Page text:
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Book Update: Here’s the Cover. Live Soon

 Updates to follow.

Screen Shot 2011 12 21 at 1 30 39 PM

 

One guy on Twitter, when I uploaded this earlier, tweeted: "it's not pretty, but I'll buy your book anyway." Yea, these things are subjective to the max.

All I really hope for is that it's ultimately judged in context of the intention:

  1. That it's actually read. Non-fiction books are notorious for being purchased but not read. I've heard this over and over, from marketers of how-to books. It seems that the purchase scratches the itch.
  2. That it's recognized as a total beginner's primer. Yea, I'll leave the deep science and whatnot to those with the credentials and whatnot. That said, I do touch on a lot of science stuff from the saturated fat and cholesterol dual cons, vitamin D epidemiology, to Weston Price's K2, AKA, Activator X. But I do so in a hopefully light and conversational way, trying not to seem too pretentious for a non-scientist with zero credentials.

I think it would have been silly to try to put a book together for those already familiar with and getting results from Paleo/Primal. It's just my sense, but I reasoned that what they might really want is something to give to friends & family that stands a good chance of actually being read.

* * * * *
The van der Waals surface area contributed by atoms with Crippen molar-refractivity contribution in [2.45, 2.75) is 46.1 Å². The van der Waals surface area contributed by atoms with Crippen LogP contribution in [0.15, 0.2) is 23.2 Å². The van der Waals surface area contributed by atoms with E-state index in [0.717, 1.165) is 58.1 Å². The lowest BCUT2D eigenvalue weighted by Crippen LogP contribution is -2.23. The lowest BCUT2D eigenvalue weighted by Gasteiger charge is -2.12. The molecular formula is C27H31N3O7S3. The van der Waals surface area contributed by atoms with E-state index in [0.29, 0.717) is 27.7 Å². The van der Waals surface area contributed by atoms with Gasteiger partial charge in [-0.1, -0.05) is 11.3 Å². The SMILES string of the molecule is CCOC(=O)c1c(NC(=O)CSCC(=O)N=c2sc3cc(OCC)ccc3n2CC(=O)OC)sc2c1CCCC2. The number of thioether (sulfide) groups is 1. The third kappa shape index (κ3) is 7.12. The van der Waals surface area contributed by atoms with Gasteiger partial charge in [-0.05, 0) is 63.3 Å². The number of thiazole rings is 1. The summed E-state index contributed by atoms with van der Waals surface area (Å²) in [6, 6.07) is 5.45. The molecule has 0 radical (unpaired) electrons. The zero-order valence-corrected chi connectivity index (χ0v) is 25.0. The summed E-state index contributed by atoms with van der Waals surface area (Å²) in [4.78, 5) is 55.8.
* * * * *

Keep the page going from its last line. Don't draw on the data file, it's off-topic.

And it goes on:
It'll take about 3 hours; more if one chases rabbits.

Comments

  1. Umm, it is not an eye catching or pleasing to look at cover… The octopus with a spear is the coolest thing on the page (I know it isn’t really a spear, but it should be)

    The “THE” in the title is so disruptive… I like a solid title, some meat one the cover would be logical (it is about a diet)

    I think I will buy it, but I won’t like the cover.

    • Jim:

      Well, hey. At counting, I seem to have an equal number of folks saying: I like it, I love it, it;s OK, and it sucks.

      So what am I to do?

      Way I look at it, the only issue that counts is whether someone who knows zero about Paleo takes a second look or is in some way intrigued.

  2. Lute Nikoley says:

    Looks good to me. Can’t judge a book by it’s cover, as the saying goes. And of course
    I’ll buy it.

    • But people do. It’s the first thing they see. Millions pass up on books solely because of the cover. Millions more decide to buy a book solely because of its cover.

      It’s just like a job interview… your first impression could be the determining factor between landing a job or not landing a job.

  3. Looks like a nice cover to me; however, I would consider changing the title. “How to lose weight & fat” is a bit narrow in terms of what benefits of the paleo diet it alludes too don’t you think? Also seems far too synonymous and a waste of valuable cover space when you can be selling the paleo diet on many other benefits than weight and fat. Not trying to be a hater, just offering some criticism from a readers point of view.